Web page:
News International bosses should go: British Deputy PM

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Top executives at Rupert Murdoch's News International should resign over a telephone-hacking scandal that has destroyed trust in the press, Britain's Deputy Prime Minister Nick Clegg said Friday.

Clegg, on a visit to Paris as the scandal played out at home, also called for Britain's "busted" media watchdog to be replaced because newspapers had gained too much power to "make or break people's lives."

But Prime Minister David Cameron's deputy insisted there would be no new law to restrict press freedom in the wake of the alleged abuses at the US media tycoon's company.

Asked whether News International chief executive Rebekah Brooks should step down, Clegg told reporters it was unjust that junior staff should carry the can, declaring: "Someone higher up the chain has to take responsibility."

"It's just not fair to fire a bunch of journalists, secretaries and office administrators and think you can wash your hands of the affair," he said.

"In business as in politics, if you are senior you have authority, you've got power, you've got the responsibility to take it on the chin when things go wrong," he argued.

"I think that it's very important that people in authority in News International should reflect very hard on their own positions," he said, without mentioning Brooks or News International chairman James Murdoch by name.

Clegg declared that the telephone-hacking scandal that brought down The News of the World -- the Sunday paper founded in 1843 will issue its final edition this weekend -- had destroyed trust in the press.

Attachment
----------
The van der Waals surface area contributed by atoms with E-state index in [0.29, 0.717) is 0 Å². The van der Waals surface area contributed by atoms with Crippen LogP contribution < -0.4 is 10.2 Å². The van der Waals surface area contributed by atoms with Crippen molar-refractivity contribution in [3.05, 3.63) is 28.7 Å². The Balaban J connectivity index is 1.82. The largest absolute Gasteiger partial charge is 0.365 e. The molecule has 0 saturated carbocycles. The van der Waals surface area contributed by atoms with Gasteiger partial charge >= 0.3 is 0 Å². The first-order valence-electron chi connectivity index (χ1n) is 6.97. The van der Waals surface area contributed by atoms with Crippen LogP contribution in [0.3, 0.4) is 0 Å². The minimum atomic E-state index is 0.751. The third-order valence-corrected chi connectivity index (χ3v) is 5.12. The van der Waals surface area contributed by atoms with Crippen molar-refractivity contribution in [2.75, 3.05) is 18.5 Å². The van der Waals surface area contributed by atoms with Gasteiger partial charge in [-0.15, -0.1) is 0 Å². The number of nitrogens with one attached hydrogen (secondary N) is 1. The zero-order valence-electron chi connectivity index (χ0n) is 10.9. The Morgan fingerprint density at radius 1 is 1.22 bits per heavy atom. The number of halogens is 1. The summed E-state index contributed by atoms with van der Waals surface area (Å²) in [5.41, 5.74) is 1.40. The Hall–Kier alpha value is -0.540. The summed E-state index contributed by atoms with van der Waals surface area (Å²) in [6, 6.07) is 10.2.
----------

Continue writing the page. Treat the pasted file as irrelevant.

"I think that what we're seeing is a total collapse in public confidence in yet another pillar of the British establishment," he earlier Friday told the MEDEF business forum in Paris.

"I totally share the public dismay, disgust and anger," Clegg said.

He compared the tabloid's offence to the catastrophic loss of trust in Britain's banks during the credit crunch and to the recent politicians' expenses scandal that shamed the Westminster parliament.

But Clegg admitted not all media outlets had behaved badly, and even praised some newspapers which pursued the issue even after the British police and News International's internal inquiry had cleared senior staff.

"Britain has some of the best, most innovative, most iconoclastic ... investigative journalism anywhere in the world," he said.

"It was partly due to persistent, outstanding journalism in some parts of the British press, like The Guardian, that all these problems were exposed in other parts of the press. So it would be wrong to typecast everybody."

Clegg, who is leader of the centrist Liberal Democrat wing of Cameron's Conservative-led coalition, vowed that the government would help to clean up the behaviour of the media and restore public trust.

Earlier, in London, Cameron had announced two public inquiries -- one into the scandal at the News of the World where editors are accused of snooping in private voicemail accounts, and one into general media ethics.

Clegg said he did not believe that these inquiries would result in "heavy-handed legislation" but insisted that Britain's non-statutory media watchdog must be repelaced with a new body.

"Clearly the Press Complaints Commission is a busted flush. It's toothless. It doesn't work and needs to be replaced," he said.

The scandal -- which saw Murdoch's son James announce Thursday that the 168-year-old scandal sheet would fold -- has also tainted a government that has long had close ties to Murdoch's media empire.

Police arrested Cameron's former chief media adviser Andy Coulson Friday over alleged offences he is said to have committed while editor of the News of the World between 2003 and 2007, when he resigned over telephone hacking.

Cameron is also a friend of News International's embattled chief executive Brooks -- herself another former News of the World editor.

Murdoch will reportedly replace the paper with a Sunday edition of The Sun, his daily tabloid, which is Britain's biggest selling newspaper.

© 2011 AFP

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